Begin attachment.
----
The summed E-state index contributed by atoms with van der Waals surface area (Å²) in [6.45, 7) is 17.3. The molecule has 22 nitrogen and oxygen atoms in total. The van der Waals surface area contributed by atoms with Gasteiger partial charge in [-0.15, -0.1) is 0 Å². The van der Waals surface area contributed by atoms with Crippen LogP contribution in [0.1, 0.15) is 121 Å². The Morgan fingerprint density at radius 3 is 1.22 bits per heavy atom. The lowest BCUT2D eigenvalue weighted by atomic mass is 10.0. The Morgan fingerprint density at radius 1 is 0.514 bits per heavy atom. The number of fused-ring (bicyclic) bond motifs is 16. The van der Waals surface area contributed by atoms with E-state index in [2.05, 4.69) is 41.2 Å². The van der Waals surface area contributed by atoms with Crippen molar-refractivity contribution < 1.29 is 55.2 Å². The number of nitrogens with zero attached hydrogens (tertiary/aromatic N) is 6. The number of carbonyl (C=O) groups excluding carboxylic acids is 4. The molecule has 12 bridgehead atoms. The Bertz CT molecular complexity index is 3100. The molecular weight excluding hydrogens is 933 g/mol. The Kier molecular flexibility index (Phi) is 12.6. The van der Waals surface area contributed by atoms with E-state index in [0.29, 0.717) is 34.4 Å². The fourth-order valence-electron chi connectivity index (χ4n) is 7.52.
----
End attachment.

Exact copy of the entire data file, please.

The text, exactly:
The summed E-state index contributed by atoms with van der Waals surface area (Å²) in [6.45, 7) is 17.3. The molecule has 22 nitrogen and oxygen atoms in total. The van der Waals surface area contributed by atoms with Gasteiger partial charge in [-0.15, -0.1) is 0 Å². The van der Waals surface area contributed by atoms with Crippen LogP contribution in [0.1, 0.15) is 121 Å². The Morgan fingerprint density at radius 3 is 1.22 bits per heavy atom. The lowest BCUT2D eigenvalue weighted by atomic mass is 10.0. The Morgan fingerprint density at radius 1 is 0.514 bits per heavy atom. The number of fused-ring (bicyclic) bond motifs is 16. The van der Waals surface area contributed by atoms with E-state index in [2.05, 4.69) is 41.2 Å². The van der Waals surface area contributed by atoms with Crippen molar-refractivity contribution < 1.29 is 55.2 Å². The number of nitrogens with zero attached hydrogens (tertiary/aromatic N) is 6. The number of carbonyl (C=O) groups excluding carboxylic acids is 4. The molecule has 12 bridgehead atoms. The Bertz CT molecular complexity index is 3100. The molecular weight excluding hydrogens is 933 g/mol. The Kier molecular flexibility index (Phi) is 12.6. The van der Waals surface area contributed by atoms with E-state index in [0.29, 0.717) is 34.4 Å². The fourth-order valence-electron chi connectivity index (χ4n) is 7.52.